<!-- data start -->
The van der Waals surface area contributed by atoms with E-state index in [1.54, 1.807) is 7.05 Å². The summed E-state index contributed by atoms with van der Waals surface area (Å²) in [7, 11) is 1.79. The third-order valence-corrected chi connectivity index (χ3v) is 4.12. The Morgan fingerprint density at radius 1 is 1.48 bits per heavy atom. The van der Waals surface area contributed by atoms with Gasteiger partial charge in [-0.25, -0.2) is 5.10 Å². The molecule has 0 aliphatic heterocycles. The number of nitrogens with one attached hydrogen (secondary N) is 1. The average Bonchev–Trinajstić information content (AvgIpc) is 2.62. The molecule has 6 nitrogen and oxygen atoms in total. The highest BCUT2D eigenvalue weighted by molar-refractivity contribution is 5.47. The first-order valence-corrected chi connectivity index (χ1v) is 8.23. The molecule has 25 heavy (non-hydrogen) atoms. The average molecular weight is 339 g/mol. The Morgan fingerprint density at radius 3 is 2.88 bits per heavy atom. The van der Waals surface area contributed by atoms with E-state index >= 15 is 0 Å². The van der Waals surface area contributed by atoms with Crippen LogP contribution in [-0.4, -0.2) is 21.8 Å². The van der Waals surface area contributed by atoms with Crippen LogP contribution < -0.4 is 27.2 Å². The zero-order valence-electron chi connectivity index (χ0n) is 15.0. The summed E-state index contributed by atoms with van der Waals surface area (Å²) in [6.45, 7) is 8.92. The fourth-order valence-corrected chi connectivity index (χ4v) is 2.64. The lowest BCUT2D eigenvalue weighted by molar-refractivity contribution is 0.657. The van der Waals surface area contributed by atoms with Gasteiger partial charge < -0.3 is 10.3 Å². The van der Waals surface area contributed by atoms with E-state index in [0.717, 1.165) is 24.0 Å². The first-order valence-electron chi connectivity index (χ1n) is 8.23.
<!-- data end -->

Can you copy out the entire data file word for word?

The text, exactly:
The van der Waals surface area contributed by atoms with E-state index in [1.54, 1.807) is 7.05 Å². The summed E-state index contributed by atoms with van der Waals surface area (Å²) in [7, 11) is 1.79. The third-order valence-corrected chi connectivity index (χ3v) is 4.12. The Morgan fingerprint density at radius 1 is 1.48 bits per heavy atom. The van der Waals surface area contributed by atoms with Gasteiger partial charge in [-0.25, -0.2) is 5.10 Å². The molecule has 0 aliphatic heterocycles. The number of nitrogens with one attached hydrogen (secondary N) is 1. The average Bonchev–Trinajstić information content (AvgIpc) is 2.62. The molecule has 6 nitrogen and oxygen atoms in total. The highest BCUT2D eigenvalue weighted by molar-refractivity contribution is 5.47. The first-order valence-corrected chi connectivity index (χ1v) is 8.23. The molecule has 25 heavy (non-hydrogen) atoms. The average molecular weight is 339 g/mol. The Morgan fingerprint density at radius 3 is 2.88 bits per heavy atom. The van der Waals surface area contributed by atoms with E-state index >= 15 is 0 Å². The van der Waals surface area contributed by atoms with Crippen LogP contribution in [-0.4, -0.2) is 21.8 Å². The van der Waals surface area contributed by atoms with Crippen LogP contribution < -0.4 is 27.2 Å². The zero-order valence-electron chi connectivity index (χ0n) is 15.0. The summed E-state index contributed by atoms with van der Waals surface area (Å²) in [6.45, 7) is 8.92. The fourth-order valence-corrected chi connectivity index (χ4v) is 2.64. The lowest BCUT2D eigenvalue weighted by molar-refractivity contribution is 0.657. The van der Waals surface area contributed by atoms with Gasteiger partial charge < -0.3 is 10.3 Å². The van der Waals surface area contributed by atoms with E-state index in [0.717, 1.165) is 24.0 Å². The first-order valence-electron chi connectivity index (χ1n) is 8.23.